DrawingPermanent Collection

Bill Jensen

Bill Jensen

(Minneapolis, Minnesota, 1945 -)

Drawing for Denial III, 1985

charcoal on paper

30 in. x 22 1/4 in.

Bill Jensen (born 1945 in Minneapolis, MN) is an american artist based in New York. He was one of the first artists to establish a studio in Williamsburg, Brooklyn. For Jensen, a painting is successful only when the artist’s initial impulse and his material’s properties harmoniously converge; this can sometimes take several years to achieve. Defined by an amorphous, ever-changing search for resolution, Jensen’s results are ultimately determined by the act of painting itself. Jensen’s work is in the collections of the Metropolitan Museum of Art, New York, the Phillips Collection, Washington, D. C. and the Los Angeles County Museum of Art, California.

 

Drawing for Denial III is a example of Jensen’s exploration of the initial process of creating an artwork made external through the use of visibly quick gestures and lines. The abstract images are carefully finished and tend to alternate between abstraction and representation as shapes emerge. Jensen’s work resists the categorization of style and he is known for his continually shifting approach to subject matter and technic.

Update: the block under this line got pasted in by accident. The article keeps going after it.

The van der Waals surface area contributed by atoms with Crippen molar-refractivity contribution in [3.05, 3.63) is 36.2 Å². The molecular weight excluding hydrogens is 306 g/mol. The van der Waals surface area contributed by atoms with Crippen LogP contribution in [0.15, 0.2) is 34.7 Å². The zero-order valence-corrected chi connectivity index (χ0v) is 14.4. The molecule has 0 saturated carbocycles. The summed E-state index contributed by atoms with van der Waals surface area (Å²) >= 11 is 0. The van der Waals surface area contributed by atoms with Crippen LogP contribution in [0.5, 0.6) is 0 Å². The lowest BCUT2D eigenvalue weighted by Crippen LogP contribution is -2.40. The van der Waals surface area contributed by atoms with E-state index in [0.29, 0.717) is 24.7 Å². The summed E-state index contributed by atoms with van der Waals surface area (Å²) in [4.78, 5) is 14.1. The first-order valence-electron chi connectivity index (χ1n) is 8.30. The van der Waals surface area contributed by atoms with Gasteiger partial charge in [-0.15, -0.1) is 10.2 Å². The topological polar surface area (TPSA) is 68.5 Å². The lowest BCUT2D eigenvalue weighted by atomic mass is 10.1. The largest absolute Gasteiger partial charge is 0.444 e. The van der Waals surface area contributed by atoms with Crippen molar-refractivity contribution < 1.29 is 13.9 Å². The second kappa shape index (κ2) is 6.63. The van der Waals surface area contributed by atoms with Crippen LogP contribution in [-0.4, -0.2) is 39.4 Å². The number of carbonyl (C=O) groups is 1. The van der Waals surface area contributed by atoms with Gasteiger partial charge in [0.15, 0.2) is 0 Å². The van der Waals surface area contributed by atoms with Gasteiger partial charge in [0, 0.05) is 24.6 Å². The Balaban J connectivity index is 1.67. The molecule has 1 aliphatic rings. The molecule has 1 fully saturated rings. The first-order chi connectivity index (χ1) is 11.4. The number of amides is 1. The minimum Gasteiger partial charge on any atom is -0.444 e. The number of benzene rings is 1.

[description:] Wide white border around another border that was softly made out of charcoal. These two borders surround the main focus of the drawing, which is right in the center of the work. Inside the main focus of the piece, there are various organic shapes that flow between one another, with the two largest ones in the center. They somewhat replicate the shape of a droplet.

 

Drawing for Peter (Busa), 1984 – 1985

charcoal on paper

30 in. x 22 1/4 in.